Vigil, Suicides, Suspicions Follow Rodrigo Bueno's Death

Four teenagers kill selves, others pray in wake of Argentinean 'cuarteto' star's tragic demise.

Rodrigo Bueno, the Argentinean singing star who died in a car wreck on June 24, lived a dream.

Nicknamed "El Potro" (The Stallion), Rodrigo, 27, was a colorfully coiffed idol whose 1999 album, A 2000 Cuarteto Característico Rodrigo (En Vivo), topped national charts, selling 750,000 copies.

Yet some questioned the validity of his success.

"Without knowing it, he has become a paradigm of how the media-frenzied society, the music mafia, uncontrolled ambition and public pressures form a shredding machine that is difficult to survive," declared the magazine Noticias in a February cover story on Bueno headlined "Use and Throw Away: Our Disposable Idols."

But his status was very real to the four distraught teenage girls who committed suicide in separate incidents following his death. One 18-year-old left a note that read, "I can't live without you. Rodrigo, I love you." Another hung herself after church on Sunday with a photo of Bueno in her pocket.

Thousands of people kept a vigil at his funeral in Buenos Aires. According to the Argentinean singer Gabriela, "His casket was open and everybody waited out in the rain for hours just to get a look at their idol, to touch him and bid him farewell. There were hysterical tears, with six medical units working incessantly as girls constantly fainted. His mother talked to the crowds, asking them not to cry and led them through Rodrigo's songs."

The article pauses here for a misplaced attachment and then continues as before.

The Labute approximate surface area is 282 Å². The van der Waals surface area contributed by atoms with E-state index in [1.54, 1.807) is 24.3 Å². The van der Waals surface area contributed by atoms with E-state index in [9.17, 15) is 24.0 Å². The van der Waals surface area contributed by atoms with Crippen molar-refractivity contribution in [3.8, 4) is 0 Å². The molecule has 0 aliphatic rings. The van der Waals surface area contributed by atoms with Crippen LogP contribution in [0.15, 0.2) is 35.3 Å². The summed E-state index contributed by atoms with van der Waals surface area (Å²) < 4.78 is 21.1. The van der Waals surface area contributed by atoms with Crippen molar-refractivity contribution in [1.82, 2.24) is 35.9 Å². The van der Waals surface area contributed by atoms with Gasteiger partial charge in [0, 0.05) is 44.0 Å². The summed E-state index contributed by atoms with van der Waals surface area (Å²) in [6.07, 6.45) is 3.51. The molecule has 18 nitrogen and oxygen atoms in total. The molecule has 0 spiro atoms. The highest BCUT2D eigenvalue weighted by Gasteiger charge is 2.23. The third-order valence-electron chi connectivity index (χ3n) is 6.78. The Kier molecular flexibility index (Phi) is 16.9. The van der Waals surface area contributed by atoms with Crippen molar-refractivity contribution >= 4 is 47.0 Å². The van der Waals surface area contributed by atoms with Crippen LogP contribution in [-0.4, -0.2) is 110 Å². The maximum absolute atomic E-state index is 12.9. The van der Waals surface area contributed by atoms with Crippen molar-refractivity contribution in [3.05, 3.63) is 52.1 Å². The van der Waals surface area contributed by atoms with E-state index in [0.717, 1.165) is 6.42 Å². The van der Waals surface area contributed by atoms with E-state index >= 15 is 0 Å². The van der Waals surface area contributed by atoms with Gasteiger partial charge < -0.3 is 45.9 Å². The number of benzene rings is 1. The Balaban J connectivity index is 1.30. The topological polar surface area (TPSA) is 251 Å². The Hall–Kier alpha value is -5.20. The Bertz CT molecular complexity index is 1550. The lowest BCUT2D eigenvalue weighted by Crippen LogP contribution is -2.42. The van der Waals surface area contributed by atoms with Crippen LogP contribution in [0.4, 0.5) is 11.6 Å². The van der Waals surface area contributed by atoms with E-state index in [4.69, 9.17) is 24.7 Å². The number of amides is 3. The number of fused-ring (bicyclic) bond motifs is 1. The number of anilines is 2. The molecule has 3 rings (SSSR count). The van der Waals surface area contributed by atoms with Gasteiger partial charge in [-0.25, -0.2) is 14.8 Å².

Bueno's death occurred after a show, when his red Ford Explorer was clipped by a Chevy Blazer on the freeway. Bueno, who reportedly was driving drunk and not wearing a seatbelt, was flung through the windshield and was pronounced dead at the scene.

The scene of his death quickly has become a shrine, Gabriela said. "There's an unending procession of people in tears, bringing their personal belongings and their children. Unemployed people are kneeling down where he was killed, begging him for work."

The incident has given rise to conspiracy theories. Some have speculated that organized crime or music industry executives killed Bueno. Twenty-nine percent of one poll's respondents believed he had been assassinated, although no one could offer a reason why. Police investigations have thus far turned up no foul play, but "we still haven't seen the end of it," Gabriela said.

In a country where the entertainment industry makes and breaks its stars with clocklike regularity, Bueno recently had reached pop's pinnacle. His success lay in exporting the provincial "cuarteto" style (similar to Colombian cumbia) from his native Cordóba to Buenos Aires, Argentina's cosmopolitan capital. With its upbeat rhythms and happy lyrics, cuarteto appealed to teens as well as parents and children.

"He made it and now he has to keep himself at the summit before the 'star system' that invented him throws him in the garbage," Noticias concluded eerily. "He knows the price is high but he is willing to give his life for it."